Some of the loudest buzz that I heard circulating in Toronto this week -- while attending the annual mining-industry conference hosted by the Prospectors and Developers Association of Canada -- surrounded the outlook for supply constraints in the zinc market to fuel a positive long-term price environment for this often-overlooked base metal. Not only does is zinc used to galvanize steel to prevent corrosion, it also galvanizes the bullish investment outlooks for some diversified miners.
Combined with widespread bullish outlooks for copper and precious metals, anticipated strength from zinc could render HudBay Minerals
Speaking of triples, HudBay revealed this week that it tripled its fourth-quarter earnings for 2011 to $0.21 per share. Operating cash flow surged 42%, to $52.2 million, as the company achieved its full-year production targets for the fifth consecutive year. HudBay's average cash cost for copper production came in at a very respectable $1.44 per pound for 2011. That's a co-product cost, meaning it does not count zinc and precious-metal revenue as an offset. As such, it is not directly comparable to the $1.01-per-pound cost that has my colleague Jim Mueller vocally pumped about major miner Freeport-McMoRan Copper & Gold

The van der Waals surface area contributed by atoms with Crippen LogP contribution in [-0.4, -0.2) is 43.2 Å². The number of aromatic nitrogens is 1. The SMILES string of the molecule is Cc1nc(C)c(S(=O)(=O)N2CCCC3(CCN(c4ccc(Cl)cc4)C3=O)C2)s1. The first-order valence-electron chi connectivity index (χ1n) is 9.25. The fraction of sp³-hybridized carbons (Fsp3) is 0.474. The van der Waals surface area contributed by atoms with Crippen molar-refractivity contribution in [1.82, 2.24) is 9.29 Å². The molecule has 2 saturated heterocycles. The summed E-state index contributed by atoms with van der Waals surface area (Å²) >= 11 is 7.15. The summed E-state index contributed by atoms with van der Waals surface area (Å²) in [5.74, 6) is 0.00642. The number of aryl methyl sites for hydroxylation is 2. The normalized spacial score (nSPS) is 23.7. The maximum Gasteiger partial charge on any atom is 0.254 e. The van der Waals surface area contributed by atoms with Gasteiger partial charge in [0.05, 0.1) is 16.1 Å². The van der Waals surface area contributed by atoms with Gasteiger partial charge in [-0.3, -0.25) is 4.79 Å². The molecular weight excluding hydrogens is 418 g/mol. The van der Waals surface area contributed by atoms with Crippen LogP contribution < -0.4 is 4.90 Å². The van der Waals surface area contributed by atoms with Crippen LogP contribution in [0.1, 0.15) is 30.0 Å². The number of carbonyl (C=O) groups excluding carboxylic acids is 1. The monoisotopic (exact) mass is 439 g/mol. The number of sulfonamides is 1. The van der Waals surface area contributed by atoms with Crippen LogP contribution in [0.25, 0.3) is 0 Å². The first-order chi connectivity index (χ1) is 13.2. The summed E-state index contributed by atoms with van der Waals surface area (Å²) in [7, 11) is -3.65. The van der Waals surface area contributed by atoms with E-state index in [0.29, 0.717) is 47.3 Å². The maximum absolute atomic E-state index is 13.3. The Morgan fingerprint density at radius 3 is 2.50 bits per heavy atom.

Meanwhile, even as the company positions itself for a meaningful growth spurt, shareholders continue to enjoy a semi-annual dividend that currently yields 1.8%. With its massive treasure of $900 million in cash and equivalents, HudBay's total available liquidity of $1.1 billion (and zero debt!) has the company beautifully positioned to absorb looming capital expenditures to complete mine construction at the Lalor project in Manitoba, Canada, and the Constancia mine in Peru. Still, the company will pursue some debt financing to build these mines. With the addition of these new mines, HudBay anticipates production expansion over the next 4 years of 255% for copper, 135% for precious metals, and 65% for zinc.
Though HudBay is far from a pure play on zinc, its low-cost zinc production nonetheless played a positive role in developing my own rationale for investing in the 85-year-old mining company. Similarly, although my staunchly bullish long-term outlooks for copper and metallurgical coal formed the core of my investment thesis for Teck Resources
Fool contributor Christopher Barker can be found blogging actively and acting Foolishly within the CAPS community under the username TMFSinchiruna. He Tweets. He owns shares of HudBay Minerals and Teck Resources. We Fools may not all hold the same opinions, but we all believe that considering a diverse range of insights makes us better investors. The Motley Fool has a disclosure policy.